On 124 pitches within the strike zone, Polanco has swung and missed just three times; and out of the total 397 pitches that he's seen, he's swung and missed only 32 times.

Polanco's approach at the plate has clearly improved, however that alone doesn't explain his sudden increase in offensive production. Sure, the walk and strikeout rates are certainly going to help him get on base more frequently, but what explains his 32.4 percent increase in line drives (19.7 percent in 2015 vs. 26.1 percent in 2016), and his 17.8 percent jump in his hard hit rate (30.3 percent in 2015 vs. 35.7 percent in 2016)?

The answer is likely tied to subtle changes that Polanco has made in his batting mechanics, which he made at the tail end of 2015.

While Polanco didn't alter his entire stance, he did make notable adjustments that seem to be responsible for his increased power. In the first video, which took place in July of 2015, Polanco was using a toe tap as his timing mechanism. His plant foot never really came off the ground, and instead he simply lifted up his heel, and dropped it back down when he began his swing. There's nothing inherently wrong with using a toe tap, but for Polanco it wasn't working.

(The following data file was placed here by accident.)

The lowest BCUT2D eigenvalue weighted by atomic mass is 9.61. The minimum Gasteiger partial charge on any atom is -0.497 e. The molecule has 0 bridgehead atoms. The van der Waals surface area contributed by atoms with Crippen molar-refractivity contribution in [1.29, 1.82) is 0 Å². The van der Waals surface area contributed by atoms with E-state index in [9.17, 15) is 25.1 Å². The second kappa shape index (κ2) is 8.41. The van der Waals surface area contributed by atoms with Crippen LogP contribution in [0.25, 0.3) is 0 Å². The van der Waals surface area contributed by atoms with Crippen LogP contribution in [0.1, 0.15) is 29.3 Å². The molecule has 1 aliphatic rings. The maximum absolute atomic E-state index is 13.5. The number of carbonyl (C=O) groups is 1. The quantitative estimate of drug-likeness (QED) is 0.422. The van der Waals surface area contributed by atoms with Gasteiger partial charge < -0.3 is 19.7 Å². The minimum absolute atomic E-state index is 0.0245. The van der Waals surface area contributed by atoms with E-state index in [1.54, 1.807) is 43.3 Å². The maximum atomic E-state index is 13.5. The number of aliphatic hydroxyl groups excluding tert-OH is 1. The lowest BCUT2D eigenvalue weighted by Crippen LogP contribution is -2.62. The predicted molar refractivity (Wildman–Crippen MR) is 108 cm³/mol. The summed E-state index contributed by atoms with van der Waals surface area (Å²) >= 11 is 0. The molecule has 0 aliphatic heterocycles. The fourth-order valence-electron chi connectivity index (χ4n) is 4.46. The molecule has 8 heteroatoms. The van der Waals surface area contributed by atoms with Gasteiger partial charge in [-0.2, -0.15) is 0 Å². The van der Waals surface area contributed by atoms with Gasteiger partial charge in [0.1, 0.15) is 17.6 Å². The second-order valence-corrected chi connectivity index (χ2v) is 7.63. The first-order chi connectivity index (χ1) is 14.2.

In the second video, which took place in September of last year, Polanco began to use a leg kick, albeit a small one. Instead of using his old timing mechanism, he started to fully pick up his plant leg before the ball was on its way to home. He's continued to use this new approach in 2016, and in fact, it would appear that they're even more pronounced. Polanco has a more open stance, and with a higher leg kick than we've seen before, he's generating much more power.

There are still five months left of the regular season, but given the nature of Polanco's adjustments, there's no reason to be timid when making statements about his future. Polanco 2.0 has made some significant upgrades, and they're here to stay.

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Matt Goldman is a Contributing Editor at Beyond the Box Score & MLB Daily Dish. You can follow him on Twitter at @TheOriginalBull.